Now to Ugborodo community, supposing the Delta State Government actually set out to contribute the N3.850 billion as its counterpart fund, which faction of the community leadership is Uduaghan going to dole out the money? Which group is the oil company- Chevron going to be dealing with as authentic leadership of the Ugborodo community without getting itself messed in the dirty politics of community crisis? If the Ugborodo people cannot even develop and agree on a workable plan which is basic for their new town project but more interested in squandering monies meant for the community development, would they ever have the moral stance to challenge Chevron for renegading on its community social responsibilities or even the Delta state government for neglecting them?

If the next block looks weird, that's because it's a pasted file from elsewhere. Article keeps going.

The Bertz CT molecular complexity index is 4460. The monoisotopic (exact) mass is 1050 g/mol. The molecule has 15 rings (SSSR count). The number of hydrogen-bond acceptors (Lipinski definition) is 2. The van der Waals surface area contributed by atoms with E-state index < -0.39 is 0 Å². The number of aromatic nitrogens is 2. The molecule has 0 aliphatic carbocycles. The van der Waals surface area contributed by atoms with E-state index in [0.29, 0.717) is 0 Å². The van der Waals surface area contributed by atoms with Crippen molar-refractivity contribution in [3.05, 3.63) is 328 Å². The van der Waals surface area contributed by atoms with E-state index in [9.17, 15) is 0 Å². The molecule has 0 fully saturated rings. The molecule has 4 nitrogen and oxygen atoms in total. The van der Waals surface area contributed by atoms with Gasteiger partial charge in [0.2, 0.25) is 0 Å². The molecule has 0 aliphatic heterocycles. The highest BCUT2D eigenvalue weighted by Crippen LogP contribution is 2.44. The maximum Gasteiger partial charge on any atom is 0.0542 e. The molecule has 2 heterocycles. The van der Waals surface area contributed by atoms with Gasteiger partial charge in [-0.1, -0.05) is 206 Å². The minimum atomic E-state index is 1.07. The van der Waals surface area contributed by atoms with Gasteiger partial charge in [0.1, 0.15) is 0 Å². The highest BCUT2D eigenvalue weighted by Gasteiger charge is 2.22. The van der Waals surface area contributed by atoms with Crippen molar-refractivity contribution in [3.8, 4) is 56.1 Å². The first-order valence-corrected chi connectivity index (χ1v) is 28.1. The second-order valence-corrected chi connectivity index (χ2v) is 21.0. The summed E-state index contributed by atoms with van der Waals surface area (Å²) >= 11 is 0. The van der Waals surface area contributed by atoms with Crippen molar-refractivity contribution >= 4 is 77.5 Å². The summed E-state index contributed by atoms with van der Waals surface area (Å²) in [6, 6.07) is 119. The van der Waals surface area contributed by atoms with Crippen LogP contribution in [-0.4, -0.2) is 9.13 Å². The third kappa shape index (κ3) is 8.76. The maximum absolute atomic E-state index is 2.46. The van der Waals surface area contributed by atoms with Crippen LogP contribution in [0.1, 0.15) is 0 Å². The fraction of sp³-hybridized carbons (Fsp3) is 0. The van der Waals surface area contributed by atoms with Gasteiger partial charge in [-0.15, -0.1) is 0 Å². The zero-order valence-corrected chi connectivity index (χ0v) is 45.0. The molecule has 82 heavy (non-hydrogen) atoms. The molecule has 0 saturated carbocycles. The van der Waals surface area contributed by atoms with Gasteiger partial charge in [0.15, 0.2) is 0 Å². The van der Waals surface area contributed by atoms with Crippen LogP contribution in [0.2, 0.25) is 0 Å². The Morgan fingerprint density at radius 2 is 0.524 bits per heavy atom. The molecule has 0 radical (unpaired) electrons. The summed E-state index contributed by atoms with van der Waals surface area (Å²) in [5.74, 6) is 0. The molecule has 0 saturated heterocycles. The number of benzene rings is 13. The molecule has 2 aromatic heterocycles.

The community has spent so much time fighting over who controls the funds rather than doing a single thing on their part to produce a blueprint of what they think they want as their new town? Is there an articulated development masterplan for the new town project? There is none: because if such plan exists, at least houses and other infrastructures would have been fully built in the place to enable relocation of the indigenes while other bigger development issues are being sorted out. You see why the current disposition and power tussle in the community should make all the parties hide their faces in shame.
IFEANYI IZEZE is an Abuja-based Consultant and can be reached on: iizeze@yahoo.com